I am so excited to have the honor of becoming part of a group called the Daring Kitchen. The group posts twice a month: one cooking, one baking. It has an iron chef feel to it. However, instead of a secret ingredient per se , we have secret subject topics. We are usually given the topic and some sample recipes. We are also told by each month’s host what creative liberties we can have.
The March, 2012 Daring Cooks’ Challenge was hosted by Carol, a/k/a Poisonive – and she challenged us all to learn the art of Braising! Carol focused on Michael Ruhlman’s technique and shared with us some of his expertise from his book “Ruhlman’s Twenty”. I downloaded Ruhlman’s Twenty on kindle. His chapter on braising was pretty informative. I also own Braise: A Journey Through International Cuisine by Daniel Boulud. Love that book.
Basically braising is composed of two separate cooking techniques. It is a dry heat followed by a wet heat. The meat is commonly seared or browned on all sides before it is placed into liquid (semi submerged or completely submerged). The pot ( usually cast iron) is then lidded and placed into an oven. The liquid is simmered low and slow around the meat. I was surprised to find during my research that many people had family dishes that call for braising. Living in Florida, I can’t count the number of times over the past week or so I have heard this…”Braising…ha. Ain’t no braising….that’s just some good old southern cookin’ right there…”. :) Got to love it…Actually though, internationally almost every culture has a recipe that includes braising. This is why: The low and slow moist heat along with the acid one typically finds in a braise ( usually alcohol of some kind) allows pretty much any tough cut of meat to become tender. (enter squirrel, road kill whatever… Can you tell I’m still leery of the “southern cookin’ ” ;) ) The end result of braising produces a meat that is so succulent and flavorful I swear all the time you spent waiting for it will be worth it. So recap: 1) spend less money on meat because your using a tougher cut, 2) once in it’s pot in the oven you do nothing to it for possibly hours 3) fall off the bone amazingly wonderful meat with a rich velvety sauce. 4)the longer it sits after it’s cooking time the more intense the flavors ( bring on the left overs!!!!)
Have I convinced you yet? No? Hmm well how about this: Braised Bourbon Pomegranate Molasses Short Ribs. Oh yes. I can not suggest these strongly enough. It’s been awhile so I was so excited about the outcome of a cooking recipe. I LOVED THESE RIBS! You HAVE to make them. They would make a great Sunday family dinner or date night meal. Just about anything…. So excited about these! SO, without further ado………
Braised Bourbon Pomegranate Molasses Short Ribs
2.5 pounds of short ribs, roughly ( I used the “square ones”)
1.5 – 2 tablespoons butter
6 cloves garlic, minced
2 large stalks of celery, chopped
2 medium- large carrots, peeled and chopped
2 medium onions, chopped
3 cups beef broth ( not sodium free)
2/3 cups bourbon
4 bay leaves
1/2 teaspoon dried thyme
2 tablespoons tomato paste
2 tablespoons soy sauce
1/4 cup pure pomegranate juice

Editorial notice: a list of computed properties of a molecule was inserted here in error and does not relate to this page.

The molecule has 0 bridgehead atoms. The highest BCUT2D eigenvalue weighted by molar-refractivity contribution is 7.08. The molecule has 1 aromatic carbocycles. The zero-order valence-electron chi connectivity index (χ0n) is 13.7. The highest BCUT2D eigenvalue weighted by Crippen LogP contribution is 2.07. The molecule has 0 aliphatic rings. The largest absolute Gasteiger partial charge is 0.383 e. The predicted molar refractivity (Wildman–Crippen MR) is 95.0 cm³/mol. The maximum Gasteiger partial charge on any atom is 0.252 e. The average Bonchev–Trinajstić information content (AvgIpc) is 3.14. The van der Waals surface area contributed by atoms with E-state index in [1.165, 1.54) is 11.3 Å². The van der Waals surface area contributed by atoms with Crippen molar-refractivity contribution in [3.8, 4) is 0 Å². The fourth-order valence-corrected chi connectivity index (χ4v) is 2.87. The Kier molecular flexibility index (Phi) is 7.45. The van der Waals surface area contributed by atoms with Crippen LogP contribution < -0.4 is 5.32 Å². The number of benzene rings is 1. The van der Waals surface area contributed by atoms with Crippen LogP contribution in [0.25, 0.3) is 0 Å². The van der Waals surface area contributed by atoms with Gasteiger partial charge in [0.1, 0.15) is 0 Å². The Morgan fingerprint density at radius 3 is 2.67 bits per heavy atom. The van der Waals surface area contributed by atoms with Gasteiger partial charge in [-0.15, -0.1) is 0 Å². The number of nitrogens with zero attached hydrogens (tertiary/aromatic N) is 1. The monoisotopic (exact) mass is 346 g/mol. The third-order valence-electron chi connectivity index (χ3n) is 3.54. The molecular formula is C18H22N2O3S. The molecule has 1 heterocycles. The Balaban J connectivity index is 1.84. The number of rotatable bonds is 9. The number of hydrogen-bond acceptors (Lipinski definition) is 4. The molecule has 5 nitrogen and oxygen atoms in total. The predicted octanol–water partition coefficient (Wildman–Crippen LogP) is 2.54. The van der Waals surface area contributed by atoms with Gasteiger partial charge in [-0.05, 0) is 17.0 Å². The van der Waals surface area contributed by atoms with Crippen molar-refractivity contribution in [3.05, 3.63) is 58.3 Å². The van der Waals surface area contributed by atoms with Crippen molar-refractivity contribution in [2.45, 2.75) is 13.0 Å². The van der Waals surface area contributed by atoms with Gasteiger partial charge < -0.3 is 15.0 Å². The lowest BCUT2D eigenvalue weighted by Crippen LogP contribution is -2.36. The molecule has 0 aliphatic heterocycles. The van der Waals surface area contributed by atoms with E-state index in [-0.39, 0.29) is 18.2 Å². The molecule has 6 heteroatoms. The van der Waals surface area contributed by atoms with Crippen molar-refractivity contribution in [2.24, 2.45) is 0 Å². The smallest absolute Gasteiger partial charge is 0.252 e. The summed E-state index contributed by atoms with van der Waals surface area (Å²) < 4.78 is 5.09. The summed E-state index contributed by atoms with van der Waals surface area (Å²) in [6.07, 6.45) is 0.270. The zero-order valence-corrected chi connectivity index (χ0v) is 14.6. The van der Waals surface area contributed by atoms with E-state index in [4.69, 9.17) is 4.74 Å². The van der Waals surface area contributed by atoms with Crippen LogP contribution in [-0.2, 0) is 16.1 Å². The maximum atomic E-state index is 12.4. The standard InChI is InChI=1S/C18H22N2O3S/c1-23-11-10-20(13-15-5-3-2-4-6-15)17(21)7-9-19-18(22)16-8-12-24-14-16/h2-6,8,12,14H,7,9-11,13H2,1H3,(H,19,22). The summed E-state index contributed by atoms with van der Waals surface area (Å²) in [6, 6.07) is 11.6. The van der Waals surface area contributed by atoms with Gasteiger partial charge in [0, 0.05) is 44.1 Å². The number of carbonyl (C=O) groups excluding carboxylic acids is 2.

1/3 cup pomegranate molasses – see note *
* I know I know 3rd post 3rd strange ingredient. What can I say.You should find it in the Mediterranean section. The original recipe says you can sub regular molasses. If you do I would add some more of the pure pomegranate juice when you reduce the sauce. Let your taste buds decide how much. You see, pomegranate molasses is not really molasses at all. It’s the consistency of molasses, but in truth it is comprised mainly of very concentrated pomegranate juice. Which means you can make your own if you wish just google it for a recipe. If you use regular molasses you loose the pomegranate flavor and that tartness that is so lovely. I guess that’s ok if you want just planning ole bourbon molasses short ribs ;)
Here’s some pics :)
- Preheat oven to 325F
- Start with a cast iron pot ( looooovvvveee mine) or if you don’t own one any pot that is oven safe, has a lid, and is large enough to hold all your meat without crowding will do.
- Melt butter over medium heat. Season ribs with salt and pepper. Brown ribs on each side. ( I did them in two batches to make sure they weren’t overcrowded and that they got that nice sear.
- Once ribs are browned and removed from the pot. Pour in your veggies. Let them sauté for a good 5-6 minutes.
- Pour in the beef broth, the bourbon, and the soy sauce. Add the juice, the tomato paste, and the dried herbs. Stir to combine. Replace ribs into pot
-Cover and place into oven on middle wrack. Cook 2-2.5 hours.
- When meat is tender remove pot from oven. Place ribs on plate and tent them with tin foil.
- If sauce is too thin, place pot over medium heat and boil until reduced to consistency you desire. You can use some corn starch to help thicken if you feel the need. Once thickened stir in pomegranate molasses. Taste it beforehand and decide how much tart you’d like to add.
- Replace ribs into sauce if you wish, or you can simply plate them ontop of a bed of mashed poataoes or couscous or risotto and serve the sauce as a gravy. Steamed veggies would be a welcome side. ( broccoli with pram cheese? summer squash perhaps?) A nice glass of red wine and some crusty bread to soak up that sauce and you’re in business!
P.s These do not reheat well in the microwave. To reheat place pot on stove on medium/ medium low heat! :)
Recipe adapted from Just Braise
Dream. BAKE. Believe.